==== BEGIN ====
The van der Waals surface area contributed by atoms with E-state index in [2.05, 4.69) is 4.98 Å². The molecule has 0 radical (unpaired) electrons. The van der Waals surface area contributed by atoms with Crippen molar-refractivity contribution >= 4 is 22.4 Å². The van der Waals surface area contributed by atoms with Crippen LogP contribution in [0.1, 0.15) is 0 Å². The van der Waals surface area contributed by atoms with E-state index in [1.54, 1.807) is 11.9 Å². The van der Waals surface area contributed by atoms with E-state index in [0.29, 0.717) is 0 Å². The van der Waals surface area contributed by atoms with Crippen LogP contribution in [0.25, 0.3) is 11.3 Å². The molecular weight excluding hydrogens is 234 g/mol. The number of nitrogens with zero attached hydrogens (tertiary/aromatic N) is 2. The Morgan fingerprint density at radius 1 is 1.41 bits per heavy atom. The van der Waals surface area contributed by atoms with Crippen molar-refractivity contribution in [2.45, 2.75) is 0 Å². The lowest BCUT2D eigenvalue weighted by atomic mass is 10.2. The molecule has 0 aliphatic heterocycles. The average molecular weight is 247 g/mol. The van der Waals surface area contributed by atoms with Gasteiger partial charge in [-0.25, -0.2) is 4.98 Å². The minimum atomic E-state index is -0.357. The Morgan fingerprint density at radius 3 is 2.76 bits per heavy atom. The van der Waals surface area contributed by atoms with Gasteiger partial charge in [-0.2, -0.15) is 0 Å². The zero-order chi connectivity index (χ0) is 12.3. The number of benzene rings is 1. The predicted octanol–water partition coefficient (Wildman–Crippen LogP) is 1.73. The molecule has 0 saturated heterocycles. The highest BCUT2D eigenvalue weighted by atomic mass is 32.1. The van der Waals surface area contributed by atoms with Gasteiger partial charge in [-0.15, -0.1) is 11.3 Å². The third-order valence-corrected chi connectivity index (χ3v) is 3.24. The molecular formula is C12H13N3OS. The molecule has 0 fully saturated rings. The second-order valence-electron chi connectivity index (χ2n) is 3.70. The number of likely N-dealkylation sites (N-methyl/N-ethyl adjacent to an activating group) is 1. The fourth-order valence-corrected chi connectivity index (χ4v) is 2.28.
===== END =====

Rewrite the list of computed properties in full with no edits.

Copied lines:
The van der Waals surface area contributed by atoms with E-state index in [2.05, 4.69) is 4.98 Å². The molecule has 0 radical (unpaired) electrons. The van der Waals surface area contributed by atoms with Crippen molar-refractivity contribution >= 4 is 22.4 Å². The van der Waals surface area contributed by atoms with Crippen LogP contribution in [0.1, 0.15) is 0 Å². The van der Waals surface area contributed by atoms with E-state index in [1.54, 1.807) is 11.9 Å². The van der Waals surface area contributed by atoms with E-state index in [0.29, 0.717) is 0 Å². The van der Waals surface area contributed by atoms with Crippen LogP contribution in [0.25, 0.3) is 11.3 Å². The molecular weight excluding hydrogens is 234 g/mol. The number of nitrogens with zero attached hydrogens (tertiary/aromatic N) is 2. The Morgan fingerprint density at radius 1 is 1.41 bits per heavy atom. The van der Waals surface area contributed by atoms with Crippen molar-refractivity contribution in [2.45, 2.75) is 0 Å². The lowest BCUT2D eigenvalue weighted by atomic mass is 10.2. The molecule has 0 aliphatic heterocycles. The average molecular weight is 247 g/mol. The van der Waals surface area contributed by atoms with Gasteiger partial charge in [-0.25, -0.2) is 4.98 Å². The minimum atomic E-state index is -0.357. The Morgan fingerprint density at radius 3 is 2.76 bits per heavy atom. The van der Waals surface area contributed by atoms with Gasteiger partial charge in [-0.2, -0.15) is 0 Å². The zero-order chi connectivity index (χ0) is 12.3. The number of benzene rings is 1. The predicted octanol–water partition coefficient (Wildman–Crippen LogP) is 1.73. The molecule has 0 saturated heterocycles. The highest BCUT2D eigenvalue weighted by atomic mass is 32.1. The van der Waals surface area contributed by atoms with Gasteiger partial charge in [-0.15, -0.1) is 11.3 Å². The third-order valence-corrected chi connectivity index (χ3v) is 3.24. The molecular formula is C12H13N3OS. The molecule has 0 fully saturated rings. The second-order valence-electron chi connectivity index (χ2n) is 3.70. The number of likely N-dealkylation sites (N-methyl/N-ethyl adjacent to an activating group) is 1. The fourth-order valence-corrected chi connectivity index (χ4v) is 2.28.